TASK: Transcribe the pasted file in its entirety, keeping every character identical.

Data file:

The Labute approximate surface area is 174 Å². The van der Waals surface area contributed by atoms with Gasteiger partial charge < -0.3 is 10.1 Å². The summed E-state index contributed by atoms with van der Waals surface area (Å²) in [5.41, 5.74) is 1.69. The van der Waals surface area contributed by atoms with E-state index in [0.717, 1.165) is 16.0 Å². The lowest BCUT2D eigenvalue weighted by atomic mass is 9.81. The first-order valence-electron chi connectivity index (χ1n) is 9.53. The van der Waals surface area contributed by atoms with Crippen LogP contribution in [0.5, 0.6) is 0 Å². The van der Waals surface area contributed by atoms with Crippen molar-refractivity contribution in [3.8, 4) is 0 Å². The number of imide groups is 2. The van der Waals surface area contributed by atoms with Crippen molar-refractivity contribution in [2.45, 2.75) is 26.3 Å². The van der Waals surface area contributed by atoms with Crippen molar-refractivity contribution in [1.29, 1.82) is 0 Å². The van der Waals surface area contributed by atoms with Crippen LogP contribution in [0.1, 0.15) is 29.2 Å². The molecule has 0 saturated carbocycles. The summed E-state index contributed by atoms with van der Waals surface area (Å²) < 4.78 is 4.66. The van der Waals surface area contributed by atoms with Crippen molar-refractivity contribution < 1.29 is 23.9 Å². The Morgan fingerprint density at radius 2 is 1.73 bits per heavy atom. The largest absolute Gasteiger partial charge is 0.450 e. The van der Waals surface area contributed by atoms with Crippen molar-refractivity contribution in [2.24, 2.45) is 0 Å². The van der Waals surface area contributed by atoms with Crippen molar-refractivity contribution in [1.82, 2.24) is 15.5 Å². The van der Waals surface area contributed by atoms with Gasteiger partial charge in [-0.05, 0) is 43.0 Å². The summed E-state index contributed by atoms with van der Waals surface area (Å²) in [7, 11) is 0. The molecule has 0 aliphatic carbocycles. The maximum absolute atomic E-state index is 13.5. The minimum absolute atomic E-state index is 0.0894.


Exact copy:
The Labute approximate surface area is 174 Å². The van der Waals surface area contributed by atoms with Gasteiger partial charge < -0.3 is 10.1 Å². The summed E-state index contributed by atoms with van der Waals surface area (Å²) in [5.41, 5.74) is 1.69. The van der Waals surface area contributed by atoms with E-state index in [0.717, 1.165) is 16.0 Å². The lowest BCUT2D eigenvalue weighted by atomic mass is 9.81. The first-order valence-electron chi connectivity index (χ1n) is 9.53. The van der Waals surface area contributed by atoms with Crippen LogP contribution in [0.5, 0.6) is 0 Å². The van der Waals surface area contributed by atoms with Crippen molar-refractivity contribution in [3.8, 4) is 0 Å². The number of imide groups is 2. The van der Waals surface area contributed by atoms with Crippen molar-refractivity contribution in [2.45, 2.75) is 26.3 Å². The van der Waals surface area contributed by atoms with Crippen molar-refractivity contribution in [1.29, 1.82) is 0 Å². The van der Waals surface area contributed by atoms with Crippen LogP contribution in [0.1, 0.15) is 29.2 Å². The molecule has 0 saturated carbocycles. The summed E-state index contributed by atoms with van der Waals surface area (Å²) < 4.78 is 4.66. The van der Waals surface area contributed by atoms with Crippen molar-refractivity contribution < 1.29 is 23.9 Å². The Morgan fingerprint density at radius 2 is 1.73 bits per heavy atom. The largest absolute Gasteiger partial charge is 0.450 e. The van der Waals surface area contributed by atoms with Crippen molar-refractivity contribution in [2.24, 2.45) is 0 Å². The van der Waals surface area contributed by atoms with Crippen molar-refractivity contribution in [1.82, 2.24) is 15.5 Å². The van der Waals surface area contributed by atoms with Gasteiger partial charge in [-0.05, 0) is 43.0 Å². The summed E-state index contributed by atoms with van der Waals surface area (Å²) in [7, 11) is 0. The molecule has 0 aliphatic carbocycles. The maximum absolute atomic E-state index is 13.5. The minimum absolute atomic E-state index is 0.0894.